Diabetes & Your Pet – Drop the Pounds, Fight the Disease

So, you know the basics about diabetes in your pets and how serious it is here in this country.  You also know that obesity plays a HUGE ugly role in the disease.  What is the best way to fight obesity??  EXERCISE!

Now, as a dog walker, I am obviously going to tell you the best, easiest, cheapest, fun-est way to exercise your dog is by simply taking him or her for a walk.  Not only are you going to see the pounds drop off your pooch, you are going to see the bond between the two of your strengthen.  (Oh, and it’s healthy for you too!)  But maybe you don’t like to do things the easy way!  Maybe you have money burning a hole in your pocket, and dog exercise equipment is what you really love to spend your hard-earned cash on.  No worries!  We’ve got some great suggestions for you:

Go Pet Treadwheelswww.gopetusa.com

Living in New York City, the only pets I had time (or money!) for were two mice.  Those two gals LOVED their wheel and had different, intricate games they would play together using it.  (It was really something to watch…and video of them on their wheel was used as a backdrop for a modern dance piece performed on Broadway…making their NYC performance career more successful than my own!)  Go Pet has taken this mouse-running-on-a-wheel-for-exercise concept and made it dog sized.  While this seems like a clever idea, I just can’t imagine dogs really using this.  (There is even video of a cat running in one of these things on their website! )  The site advertises this as a great way for dogs to exercise when their parents are away (would a pup or cat really do that??) or when the weather is bad, but $475-$1125 seems a lot to pay so that you can sit on your booty while your pet works up a sweat.  On the other hand, I bet it is adorably entertaining to see your dog running on a big hamster wheel!

Canine Fitness Camp – Morris Animal Innwww.morrisanimalinn.com

Reading about Morris Animal Inn’s Weight Loss and Fitness Camp made me wonder if I could go too!  For about $50/day, Fido enjoy swimming, nature hikes, healthy fruit smoothies….along with “pampering massages“, “Doga“, and “Pawlates“.  (Ok, seriously…I REALLY want to go!)  I think this is a GREAT idea.  I know how hard it can be to start a diet/exercise plan – and this seems like the perfect way to kickstart your pooch’s regime.  This camp is sure to get your dog excited about getting out and being active…and the excitement is sure to carry over once you take your pup back home.

Chase It Pet Productswww.chaseit.com

This is another familiar pet toy, super sized!  Cats love these string toys, but for some reason the dog sized version of this just seems ridiculous.  I just can’t see myself lugging this fishing-pole-like contraption to the park…when an old-fashioned ball seems like it would get my pup going just as well.  They retail for about $25 – which isn’t a crazy amount to spend on something for my pet – but seems a bit over priced for something that looks like a fifth grader made it for Invention Convention.  (Does anyone know what I’m talking about?)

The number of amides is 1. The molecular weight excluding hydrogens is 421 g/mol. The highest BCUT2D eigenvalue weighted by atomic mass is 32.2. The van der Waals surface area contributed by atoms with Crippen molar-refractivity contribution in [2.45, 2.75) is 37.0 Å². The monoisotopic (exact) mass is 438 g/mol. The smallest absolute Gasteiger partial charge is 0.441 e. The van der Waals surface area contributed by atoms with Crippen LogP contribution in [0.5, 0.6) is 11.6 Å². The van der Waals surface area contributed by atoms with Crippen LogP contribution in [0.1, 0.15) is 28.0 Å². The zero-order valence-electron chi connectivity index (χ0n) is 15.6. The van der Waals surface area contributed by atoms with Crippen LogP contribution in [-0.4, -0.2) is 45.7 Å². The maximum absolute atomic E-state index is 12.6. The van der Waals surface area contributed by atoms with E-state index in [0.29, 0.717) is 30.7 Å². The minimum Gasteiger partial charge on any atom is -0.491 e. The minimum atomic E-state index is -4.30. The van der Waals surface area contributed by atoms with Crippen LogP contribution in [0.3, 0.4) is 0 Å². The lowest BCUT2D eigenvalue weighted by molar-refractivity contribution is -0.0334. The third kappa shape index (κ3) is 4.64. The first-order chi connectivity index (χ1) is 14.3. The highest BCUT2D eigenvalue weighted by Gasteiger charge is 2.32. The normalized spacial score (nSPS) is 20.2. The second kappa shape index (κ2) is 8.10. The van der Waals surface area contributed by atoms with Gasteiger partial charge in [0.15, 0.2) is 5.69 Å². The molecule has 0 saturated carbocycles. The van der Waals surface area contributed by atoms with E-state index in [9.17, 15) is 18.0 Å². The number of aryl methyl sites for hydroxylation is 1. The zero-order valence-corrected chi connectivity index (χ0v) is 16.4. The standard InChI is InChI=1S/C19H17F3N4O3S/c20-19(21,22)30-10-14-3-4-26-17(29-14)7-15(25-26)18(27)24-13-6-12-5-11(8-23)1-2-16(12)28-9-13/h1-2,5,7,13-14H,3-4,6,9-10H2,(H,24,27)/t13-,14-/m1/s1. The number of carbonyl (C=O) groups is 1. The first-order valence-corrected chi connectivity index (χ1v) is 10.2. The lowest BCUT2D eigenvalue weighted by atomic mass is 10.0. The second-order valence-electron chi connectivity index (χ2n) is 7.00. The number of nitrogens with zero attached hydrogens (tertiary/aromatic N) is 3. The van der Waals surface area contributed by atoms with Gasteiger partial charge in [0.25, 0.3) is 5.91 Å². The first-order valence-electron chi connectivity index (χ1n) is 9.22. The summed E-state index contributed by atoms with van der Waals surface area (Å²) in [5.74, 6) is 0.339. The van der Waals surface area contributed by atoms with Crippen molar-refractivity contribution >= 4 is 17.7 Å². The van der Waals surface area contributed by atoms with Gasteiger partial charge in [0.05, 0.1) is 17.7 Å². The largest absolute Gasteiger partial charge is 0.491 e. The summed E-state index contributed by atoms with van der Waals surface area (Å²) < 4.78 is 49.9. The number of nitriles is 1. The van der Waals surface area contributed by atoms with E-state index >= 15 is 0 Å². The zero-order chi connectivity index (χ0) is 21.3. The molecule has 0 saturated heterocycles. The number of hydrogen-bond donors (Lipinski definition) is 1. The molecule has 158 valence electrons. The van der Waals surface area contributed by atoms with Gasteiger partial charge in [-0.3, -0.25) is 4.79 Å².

So get your dog running on that wheel, send them to boot camp, or get them jumping for joy over a toy!  Go to the park, around the block, or just out in the backyard.  Exercising with a buddy is always more fun – and it will be good for you AND man’s best friend to get some daily cardio in.  By taking such a simple step, you will make a giant leap in preventing diabetes in your pup.

For more information on obesity in pets and how to prevent it – visit The Association for Pet Obesity Prevention’s website.  It’s a great resource!

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Diabetes & Your Pets – Obesity

The fact that over a third of the adult population in the United States is obese is startling.  To hear that 45% of our dogs and 58% of our cats are overweight is nothing less than disturbing.

This picture of Sassy has been circulating around the internet for years, but this isn't funny! Overweight pets are a serious problem.

Our pets don’t look in mirrors, count calories, or step on scales, so pet parents are the only ones to blame for these ridiculous statistics.  The more I read about diabetes in our dogs and cats, the more I realized it was obesity rather than genetics that was to blame.  Some of the facts and statistics literally made me sick.

Every pound your cat is overweight is the equivalent of 13 pounds of extra weight on an adult woman (15 pounds on an adult man.)  Are you still not shocked?!  How about this analogy – if you have a lab that weighs 90 pounds…that is like being a 5’4” woman weighing 186 pounds.  Yikes!

Part of the problem is that most people with overweight pets consider them to be a normal weight.  It’s hard to make people address a problem that they don’t see as a problem!  Also, some people think that the extra poundage their poor puppy or kitty is carrying around is “cute”.  While they think the extra fat means more of their pet to love – they are actually taking years off their furbaby’s life.  (Up to 2 YEARS off!)  They are also taking dollars out of their wallet – American pet owners spend about $25 million a year to treat obesity related conditions.

The most ridiculous statistic?  Pet obesity is 100% preventable.  Just as in overweight humans, overweight dogs and cats are eating too much and not exercising enough.  This seems super obvious, right?  Yes and no.